I’m supposed to be packing for holiday this morning but I am beyond exhausted. In the last two weeks I’ve written 30,000 words, done four hours of live art, spent a whole day arranging a fundraising site for a friend with much more on her plate than I have. I’ve had children home poorly from school, sourced an editor for my children’s book, had the edits back for Class Act and lost a day’s childcare to a ‘bonus trip to the zoo’ to which I had to escort my own child and pay to get in. (Don’t get me started…)
And to top it all off I spent Friday chasing prescriptions and getting lost when I was meant to be finalising my Montegrappa Scholastic competition entry and doing ten loads of laundry and ironing for the holiday. Saturday was out because we celebrated hubbie’s birthday a week early so the house had to be found under the weeks of accumulated dirt, and lunch for six needed cooking.
The only upside of the chaos was that getting lost was great research for my children’s novel. A large part of the action is set in an over-grown bramble-buried forest, and that’s not far off where I ended up for an hour on Friday. I only stopped to let the dog have a run. She’d had to sit in the car for an hour after I ‘popped in’ on the way back from the vets to get hubbie’s prescription and discovered it hadn’t been ordered.
I decided to try a new walk I’d seen before, that looked like a straight forward walk across fields into a wood. When I got there it was beautiful – all meandering tracks shaded from the hot sun, with bracken and woodland flowers. So off we went. But I have NO sense of direction and before long I was starting to panic. I headed in the direction I thought would take me to my car, but ended up at what looked like a disused quarry. Unlike Claire, in Two-Hundred Steps Home, I don’t have a smart phone with GPS. So I rang hubbie and he tried to work out where I was and to give me directions. Unfortunately he couldn’t work out my location (turns out he was looking at the wrong quarry.)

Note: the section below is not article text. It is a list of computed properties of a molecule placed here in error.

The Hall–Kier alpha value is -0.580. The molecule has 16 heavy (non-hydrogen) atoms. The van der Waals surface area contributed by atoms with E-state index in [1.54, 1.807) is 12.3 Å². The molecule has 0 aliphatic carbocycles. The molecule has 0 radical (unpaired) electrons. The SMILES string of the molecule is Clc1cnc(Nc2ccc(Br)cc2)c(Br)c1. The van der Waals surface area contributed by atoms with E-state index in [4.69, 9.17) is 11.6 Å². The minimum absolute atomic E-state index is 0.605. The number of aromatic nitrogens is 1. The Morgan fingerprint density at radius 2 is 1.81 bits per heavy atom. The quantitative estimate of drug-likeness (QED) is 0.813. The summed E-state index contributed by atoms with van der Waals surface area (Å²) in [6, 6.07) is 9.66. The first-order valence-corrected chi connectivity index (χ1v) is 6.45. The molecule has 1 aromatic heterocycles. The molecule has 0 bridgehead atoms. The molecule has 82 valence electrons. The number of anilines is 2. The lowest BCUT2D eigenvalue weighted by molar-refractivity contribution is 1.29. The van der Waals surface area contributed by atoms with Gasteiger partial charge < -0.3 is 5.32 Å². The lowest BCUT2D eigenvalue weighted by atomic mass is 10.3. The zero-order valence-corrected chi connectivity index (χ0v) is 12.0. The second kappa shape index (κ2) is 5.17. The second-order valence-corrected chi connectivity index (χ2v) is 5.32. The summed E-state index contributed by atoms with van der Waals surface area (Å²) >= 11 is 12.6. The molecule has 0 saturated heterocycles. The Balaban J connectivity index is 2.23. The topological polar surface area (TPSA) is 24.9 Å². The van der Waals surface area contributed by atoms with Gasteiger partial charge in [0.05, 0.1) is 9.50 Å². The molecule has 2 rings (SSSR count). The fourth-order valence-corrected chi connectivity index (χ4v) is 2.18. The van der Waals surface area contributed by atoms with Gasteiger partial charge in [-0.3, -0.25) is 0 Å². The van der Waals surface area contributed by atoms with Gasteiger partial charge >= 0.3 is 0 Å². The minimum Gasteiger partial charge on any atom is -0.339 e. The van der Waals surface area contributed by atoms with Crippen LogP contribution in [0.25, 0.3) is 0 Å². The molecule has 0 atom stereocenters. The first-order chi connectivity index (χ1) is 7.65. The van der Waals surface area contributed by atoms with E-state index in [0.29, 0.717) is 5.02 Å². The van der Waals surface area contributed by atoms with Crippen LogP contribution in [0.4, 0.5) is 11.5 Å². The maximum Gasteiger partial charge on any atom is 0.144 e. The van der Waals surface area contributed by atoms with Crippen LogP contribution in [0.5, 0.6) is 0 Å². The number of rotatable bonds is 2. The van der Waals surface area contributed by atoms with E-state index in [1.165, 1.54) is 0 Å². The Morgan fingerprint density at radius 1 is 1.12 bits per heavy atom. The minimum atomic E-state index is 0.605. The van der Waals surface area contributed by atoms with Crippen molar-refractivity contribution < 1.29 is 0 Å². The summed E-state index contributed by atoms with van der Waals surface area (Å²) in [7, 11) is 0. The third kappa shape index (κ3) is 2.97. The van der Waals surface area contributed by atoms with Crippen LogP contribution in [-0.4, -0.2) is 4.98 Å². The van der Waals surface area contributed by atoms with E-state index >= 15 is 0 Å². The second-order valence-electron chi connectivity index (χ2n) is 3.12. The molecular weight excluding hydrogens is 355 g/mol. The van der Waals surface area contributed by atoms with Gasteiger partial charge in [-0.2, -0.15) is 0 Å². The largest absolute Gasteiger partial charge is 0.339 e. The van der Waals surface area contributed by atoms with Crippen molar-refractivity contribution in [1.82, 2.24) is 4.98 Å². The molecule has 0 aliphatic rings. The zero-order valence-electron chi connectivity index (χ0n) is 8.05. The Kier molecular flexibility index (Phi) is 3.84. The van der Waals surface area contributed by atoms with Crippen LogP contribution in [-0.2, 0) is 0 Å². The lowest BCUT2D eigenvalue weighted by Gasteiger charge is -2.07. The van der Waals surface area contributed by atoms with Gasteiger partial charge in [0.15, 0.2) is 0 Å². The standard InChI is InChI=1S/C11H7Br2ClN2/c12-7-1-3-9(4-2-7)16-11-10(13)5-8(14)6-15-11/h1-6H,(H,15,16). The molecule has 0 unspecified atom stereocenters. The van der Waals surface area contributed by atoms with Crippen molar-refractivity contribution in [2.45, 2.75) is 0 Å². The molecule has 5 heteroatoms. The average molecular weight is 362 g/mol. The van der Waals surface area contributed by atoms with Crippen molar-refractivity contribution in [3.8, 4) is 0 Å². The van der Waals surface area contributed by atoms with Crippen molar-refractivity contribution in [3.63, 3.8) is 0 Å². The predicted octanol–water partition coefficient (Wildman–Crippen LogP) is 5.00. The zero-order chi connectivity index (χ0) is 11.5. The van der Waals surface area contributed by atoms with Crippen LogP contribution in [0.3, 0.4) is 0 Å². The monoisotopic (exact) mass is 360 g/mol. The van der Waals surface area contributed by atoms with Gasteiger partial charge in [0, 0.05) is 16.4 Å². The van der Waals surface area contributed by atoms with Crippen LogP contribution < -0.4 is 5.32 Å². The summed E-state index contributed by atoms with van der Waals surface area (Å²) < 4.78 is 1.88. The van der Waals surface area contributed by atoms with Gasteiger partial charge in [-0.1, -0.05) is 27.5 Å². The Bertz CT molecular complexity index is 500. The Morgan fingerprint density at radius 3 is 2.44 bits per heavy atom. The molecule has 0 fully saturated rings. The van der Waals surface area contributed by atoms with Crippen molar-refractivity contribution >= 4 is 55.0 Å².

In a panic I hung up and decided to follow the dog in case, you know, she turned out to be Lassie or something. She led me towards the flooded quarry so I climbed a barbed wire fence and headed in. Of course I forgot she loves puddles and hates trees and her only motivation was to get out in the open. When we got in she jumped in a puddle and looked at me as if to say, ‘now what?’
The disused quarry looked remarkably like an off-road course and after I’d scrambled up and down a few sheer muddy tracks (in a skirt and sandals) I realised where I was. And it was a long way from the car.
Panic was escalating: being lost terrifies me, especially when I have a zillion things to do and the kids to pick up in three hours. So I ran back across the land-rover off-road course, having realised it was a dead end. I climbed through a bramble bush, catching my long skirt and nearly falling down the bank, and badly stinging my arm. I raced across a sheep field, realised I couldn’t get out, and walked the full length to the gate.
Being a field for livestock there was no way the dog was scrambling under the wire. So I picked her up – all 28kg of her (the vet told me off for her being overweight) – and I threw her over a four-foot barbed-wire topped gate. She landed on her back and for a moment I thought we’d be going back to the vets. Thankfully she was fine. We were about a mile from the car in 25 degree heat and inappropriate clothing. But we made it. My ‘quick walk’ took over an hour.
No wonder I find myself too tired to get out of bed and deal with the hyped-up mega whining children this morning.
I need a holiday.